That's not to say that I didn't find other things to enjoy about Persona 4—it's just that I found my entertainment greatly dampened by some of these overused gags. Would I have found these same jokes funny ten years ago? Yeah, maybe. All jokes are funny the first time you hear them. To the show's credit, it did mix in some good scenes with the eye rolls. After the characters finish being creeped out by their new hooligan friend's gay inner demon, he reveals that he only pretends to be a street-hardened thug. On the inside, he's just a big ol' softie that likes cute things, and only beats up bikers when they're harassing his family. Aww. A stripper with a heart of gold. Notably, after his friends accept him for who he is, they go camping and then are grossed out at having to share a tent.
Fortunately, the series never strays too far from its murder mystery backstory. Even amongst the wacky hijinks, links are still being drawn between the victims, which helps move the plot along. I'm actually really enjoying the pace that Persona 4 has settled into. I like that the characters have time to turn green from bad curry while out on a class trip, without the episodes fully descending into filler. I like that they're still collecting Persona cards without it feeling like endless Pokemon battles. In short, Persona 4 isn't without its problems, but at the end of the day, it's still enjoyable to watch, if not good enough to really look forward to.
Status: Persona 4 has settled firmly into a nice groove of mediocrity. The pacing and judicious use of side stories has helped distance itself from feeling too much like a video game, but it still has a ways to go.
Well, at least it can't be said that Un-Go is still stuck in its same old rut. The latest episode throws Shinjirou into a dream world where he plays the part of a cameraman working on a movie set. He's frustrated with the director's apathy, but he feels bolstered by the passion of the three lead actresses. However, when the director turns up dead, he's framed for the murder and he must crack the case to clear his name. Or presumably, I think that's the direction this mini-arc is taking. Undoubtedly, it's a bit of a mind trip—earlier, we're introduced to an imprisoned novelist who says he uses reality as his medium. Perhaps he's more alike to Shinjirou than we know; there's a mystery woman with him who might be his version of Inga.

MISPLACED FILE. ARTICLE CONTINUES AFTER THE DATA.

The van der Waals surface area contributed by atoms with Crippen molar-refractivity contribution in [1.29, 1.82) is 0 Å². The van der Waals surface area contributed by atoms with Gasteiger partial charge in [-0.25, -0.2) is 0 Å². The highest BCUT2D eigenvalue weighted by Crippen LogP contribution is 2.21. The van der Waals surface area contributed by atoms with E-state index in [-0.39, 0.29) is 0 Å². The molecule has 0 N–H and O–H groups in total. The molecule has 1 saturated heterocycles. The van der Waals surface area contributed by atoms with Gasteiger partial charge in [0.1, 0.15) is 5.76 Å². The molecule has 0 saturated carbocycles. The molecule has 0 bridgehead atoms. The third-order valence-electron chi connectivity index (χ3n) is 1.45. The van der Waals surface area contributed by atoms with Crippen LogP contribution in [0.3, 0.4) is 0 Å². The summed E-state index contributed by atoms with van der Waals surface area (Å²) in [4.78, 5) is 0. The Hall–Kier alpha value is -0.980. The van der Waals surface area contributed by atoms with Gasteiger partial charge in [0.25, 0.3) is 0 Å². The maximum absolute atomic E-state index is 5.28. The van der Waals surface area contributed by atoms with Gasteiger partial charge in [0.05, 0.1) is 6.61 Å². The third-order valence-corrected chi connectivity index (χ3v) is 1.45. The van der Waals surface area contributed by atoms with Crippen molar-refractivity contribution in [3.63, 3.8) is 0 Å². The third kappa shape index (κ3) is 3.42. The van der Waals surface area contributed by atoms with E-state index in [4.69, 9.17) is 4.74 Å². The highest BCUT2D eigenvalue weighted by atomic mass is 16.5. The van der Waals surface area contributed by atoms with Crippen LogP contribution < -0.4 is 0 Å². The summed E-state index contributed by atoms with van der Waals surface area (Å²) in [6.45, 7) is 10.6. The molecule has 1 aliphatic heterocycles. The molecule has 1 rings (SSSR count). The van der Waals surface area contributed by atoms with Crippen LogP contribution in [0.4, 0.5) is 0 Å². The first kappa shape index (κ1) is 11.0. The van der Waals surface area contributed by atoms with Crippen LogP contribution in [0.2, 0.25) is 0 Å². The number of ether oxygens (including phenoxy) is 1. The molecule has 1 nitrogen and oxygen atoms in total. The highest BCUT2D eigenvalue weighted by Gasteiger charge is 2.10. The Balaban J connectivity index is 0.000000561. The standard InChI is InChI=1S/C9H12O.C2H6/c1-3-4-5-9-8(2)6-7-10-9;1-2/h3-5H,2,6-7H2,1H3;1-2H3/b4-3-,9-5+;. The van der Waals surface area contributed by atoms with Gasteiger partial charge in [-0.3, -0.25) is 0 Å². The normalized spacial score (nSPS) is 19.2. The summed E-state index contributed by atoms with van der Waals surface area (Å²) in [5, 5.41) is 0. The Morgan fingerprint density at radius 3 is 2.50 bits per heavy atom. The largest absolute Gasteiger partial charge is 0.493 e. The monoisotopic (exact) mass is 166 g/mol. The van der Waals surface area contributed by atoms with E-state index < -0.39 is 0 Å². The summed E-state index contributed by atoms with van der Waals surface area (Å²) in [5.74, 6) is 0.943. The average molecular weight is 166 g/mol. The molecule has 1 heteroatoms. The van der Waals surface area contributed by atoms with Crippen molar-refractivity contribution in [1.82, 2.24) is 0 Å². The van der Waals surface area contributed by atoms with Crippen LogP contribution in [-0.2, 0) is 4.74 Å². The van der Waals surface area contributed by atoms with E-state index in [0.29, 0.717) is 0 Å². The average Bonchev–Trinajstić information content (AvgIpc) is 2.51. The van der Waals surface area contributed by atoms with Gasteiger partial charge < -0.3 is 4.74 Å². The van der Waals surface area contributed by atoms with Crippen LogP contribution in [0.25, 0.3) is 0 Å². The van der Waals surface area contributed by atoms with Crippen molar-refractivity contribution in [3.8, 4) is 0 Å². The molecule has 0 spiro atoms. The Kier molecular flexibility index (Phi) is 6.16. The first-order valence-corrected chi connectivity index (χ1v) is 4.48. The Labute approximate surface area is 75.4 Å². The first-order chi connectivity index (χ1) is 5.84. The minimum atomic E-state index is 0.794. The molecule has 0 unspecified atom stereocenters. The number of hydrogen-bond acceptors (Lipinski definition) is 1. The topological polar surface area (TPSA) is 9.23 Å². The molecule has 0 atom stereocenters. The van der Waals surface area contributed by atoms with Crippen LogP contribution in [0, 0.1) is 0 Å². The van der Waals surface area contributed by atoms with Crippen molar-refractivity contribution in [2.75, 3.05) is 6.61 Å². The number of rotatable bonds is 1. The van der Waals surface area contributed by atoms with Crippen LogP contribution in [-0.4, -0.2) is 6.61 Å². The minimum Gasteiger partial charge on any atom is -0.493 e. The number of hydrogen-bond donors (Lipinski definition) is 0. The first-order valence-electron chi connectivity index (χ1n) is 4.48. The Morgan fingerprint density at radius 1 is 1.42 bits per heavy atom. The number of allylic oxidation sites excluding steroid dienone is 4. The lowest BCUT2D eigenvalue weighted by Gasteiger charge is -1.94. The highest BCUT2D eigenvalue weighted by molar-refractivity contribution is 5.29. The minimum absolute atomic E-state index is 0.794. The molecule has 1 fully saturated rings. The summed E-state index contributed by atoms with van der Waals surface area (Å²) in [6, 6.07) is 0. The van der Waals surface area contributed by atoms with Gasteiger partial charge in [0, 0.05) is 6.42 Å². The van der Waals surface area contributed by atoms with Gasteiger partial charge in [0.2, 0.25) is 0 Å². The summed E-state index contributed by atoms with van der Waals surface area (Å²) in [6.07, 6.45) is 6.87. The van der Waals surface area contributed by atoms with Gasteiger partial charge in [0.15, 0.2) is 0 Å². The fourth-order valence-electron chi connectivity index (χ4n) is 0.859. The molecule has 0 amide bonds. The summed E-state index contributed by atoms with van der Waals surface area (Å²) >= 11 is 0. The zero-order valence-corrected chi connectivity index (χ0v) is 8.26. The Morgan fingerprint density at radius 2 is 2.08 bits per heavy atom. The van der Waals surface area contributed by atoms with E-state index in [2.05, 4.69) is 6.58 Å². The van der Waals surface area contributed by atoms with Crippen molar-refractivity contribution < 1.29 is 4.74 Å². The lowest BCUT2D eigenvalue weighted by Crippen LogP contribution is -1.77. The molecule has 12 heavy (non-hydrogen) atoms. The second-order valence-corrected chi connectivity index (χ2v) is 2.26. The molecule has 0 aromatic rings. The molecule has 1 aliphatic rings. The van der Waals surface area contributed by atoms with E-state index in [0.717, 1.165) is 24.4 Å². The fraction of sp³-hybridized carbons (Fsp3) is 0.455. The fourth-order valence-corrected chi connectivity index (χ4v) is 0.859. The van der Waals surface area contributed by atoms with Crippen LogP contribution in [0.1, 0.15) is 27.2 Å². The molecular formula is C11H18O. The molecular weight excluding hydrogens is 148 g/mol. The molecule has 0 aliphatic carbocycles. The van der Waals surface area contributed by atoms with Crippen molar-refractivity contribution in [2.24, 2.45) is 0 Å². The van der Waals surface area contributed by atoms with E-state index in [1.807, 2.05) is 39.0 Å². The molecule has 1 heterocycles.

Whatever is really going on, it's an amusing diversion from the main series, although not entirely welcome. The series still feels like it's dancing around something amazing, and whisking this detective into an alternate reality isn't necessarily the way to fix it… although it may inadvertently answer some questions about Inga that fans have been chomping at the bit about. But supernatural elements have never really been Un-Go's strong suit—the most interesting thing about the series is the way it represents bureaucracy and its follies. In that sense, the previous episode is a bit more interesting. Once again, we're presented with a mystery, but once again, Kaishou steps in to reveal how he's swept the scandal under the rug.
My biggest problem with Un-Go is that it doesn't seem aware of what the good and bad parts the series are. There are some aspects of the show that are really great, and deserve more limelight, such as the petty political games and the way governments massage the truth. If the entire series was reconstructed around this, I really think it would be better. The supernatural elements are fluff in comparison, as are the mysteries. The introduction of the mystery novelist and his weird dream-producing sidekick is neat, I guess, but it doesn't really serve any purpose. If anything, upon watching it, I just felt like the series was killing time. Each episode of Un-Go has its moments every week, but ultimately, I always leave feeling unsatisfied.
Status: Watching Un-Go feels a bit like taking a lukewarm bath. It's mildly pleasant, but mostly just disappointing, and you can't help but feeling it could be a lot better. I'm a little curious to see where they're going to take this daydream storyline, but I think the series is still floundering around.
I can't decide if Guilty Crown knows it's over-the-top or not. Sometimes it seems as though it embraces its goofiness and runs with it. Sometimes I think it's blissfully unaware that it's impossible to take the show seriously, but tries really hard anyway. After several episodes of action-heavy setup, episode seven takes things down a notch. Shu's mom walks in on him and Inori accidentally stuck in an awkward position, but refreshingly, she doesn't care. As quickly as that comedy bit is brought up, it's dropped. It lightens the mood of the show, without dragging it through a bog of romantic comedy hijinks.